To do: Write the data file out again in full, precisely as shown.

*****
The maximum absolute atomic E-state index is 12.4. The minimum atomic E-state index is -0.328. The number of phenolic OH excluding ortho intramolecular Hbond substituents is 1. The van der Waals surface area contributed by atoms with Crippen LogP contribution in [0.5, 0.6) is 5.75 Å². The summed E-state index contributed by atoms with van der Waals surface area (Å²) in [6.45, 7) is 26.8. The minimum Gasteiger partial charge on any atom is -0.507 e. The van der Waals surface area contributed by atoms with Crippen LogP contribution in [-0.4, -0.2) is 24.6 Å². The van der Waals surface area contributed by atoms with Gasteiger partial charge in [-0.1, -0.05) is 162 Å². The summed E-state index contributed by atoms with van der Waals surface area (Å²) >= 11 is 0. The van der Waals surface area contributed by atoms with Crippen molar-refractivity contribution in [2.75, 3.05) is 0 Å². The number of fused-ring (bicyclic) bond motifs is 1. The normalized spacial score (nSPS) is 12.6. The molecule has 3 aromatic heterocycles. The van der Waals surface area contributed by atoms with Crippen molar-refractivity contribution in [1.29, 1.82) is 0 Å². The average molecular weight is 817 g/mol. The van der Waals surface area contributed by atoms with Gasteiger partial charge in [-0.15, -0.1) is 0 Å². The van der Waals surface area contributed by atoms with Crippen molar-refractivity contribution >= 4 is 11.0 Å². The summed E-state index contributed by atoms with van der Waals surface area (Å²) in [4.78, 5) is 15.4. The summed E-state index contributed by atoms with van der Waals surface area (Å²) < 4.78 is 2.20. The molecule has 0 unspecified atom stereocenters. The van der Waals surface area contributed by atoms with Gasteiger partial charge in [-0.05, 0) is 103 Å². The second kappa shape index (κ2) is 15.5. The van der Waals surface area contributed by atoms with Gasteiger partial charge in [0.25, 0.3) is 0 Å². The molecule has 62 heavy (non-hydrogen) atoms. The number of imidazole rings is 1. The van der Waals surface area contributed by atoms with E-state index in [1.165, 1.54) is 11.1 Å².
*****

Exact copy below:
The maximum absolute atomic E-state index is 12.4. The minimum atomic E-state index is -0.328. The number of phenolic OH excluding ortho intramolecular Hbond substituents is 1. The van der Waals surface area contributed by atoms with Crippen LogP contribution in [0.5, 0.6) is 5.75 Å². The summed E-state index contributed by atoms with van der Waals surface area (Å²) in [6.45, 7) is 26.8. The minimum Gasteiger partial charge on any atom is -0.507 e. The van der Waals surface area contributed by atoms with Crippen LogP contribution in [-0.4, -0.2) is 24.6 Å². The van der Waals surface area contributed by atoms with Gasteiger partial charge in [-0.1, -0.05) is 162 Å². The summed E-state index contributed by atoms with van der Waals surface area (Å²) >= 11 is 0. The van der Waals surface area contributed by atoms with Crippen molar-refractivity contribution in [2.75, 3.05) is 0 Å². The number of fused-ring (bicyclic) bond motifs is 1. The normalized spacial score (nSPS) is 12.6. The molecule has 3 aromatic heterocycles. The van der Waals surface area contributed by atoms with Crippen molar-refractivity contribution in [1.29, 1.82) is 0 Å². The average molecular weight is 817 g/mol. The van der Waals surface area contributed by atoms with Gasteiger partial charge in [-0.15, -0.1) is 0 Å². The van der Waals surface area contributed by atoms with Crippen molar-refractivity contribution >= 4 is 11.0 Å². The summed E-state index contributed by atoms with van der Waals surface area (Å²) in [4.78, 5) is 15.4. The summed E-state index contributed by atoms with van der Waals surface area (Å²) < 4.78 is 2.20. The molecule has 0 unspecified atom stereocenters. The van der Waals surface area contributed by atoms with Gasteiger partial charge in [-0.05, 0) is 103 Å². The second kappa shape index (κ2) is 15.5. The van der Waals surface area contributed by atoms with Gasteiger partial charge in [0.25, 0.3) is 0 Å². The molecule has 62 heavy (non-hydrogen) atoms. The number of imidazole rings is 1. The van der Waals surface area contributed by atoms with E-state index in [1.165, 1.54) is 11.1 Å².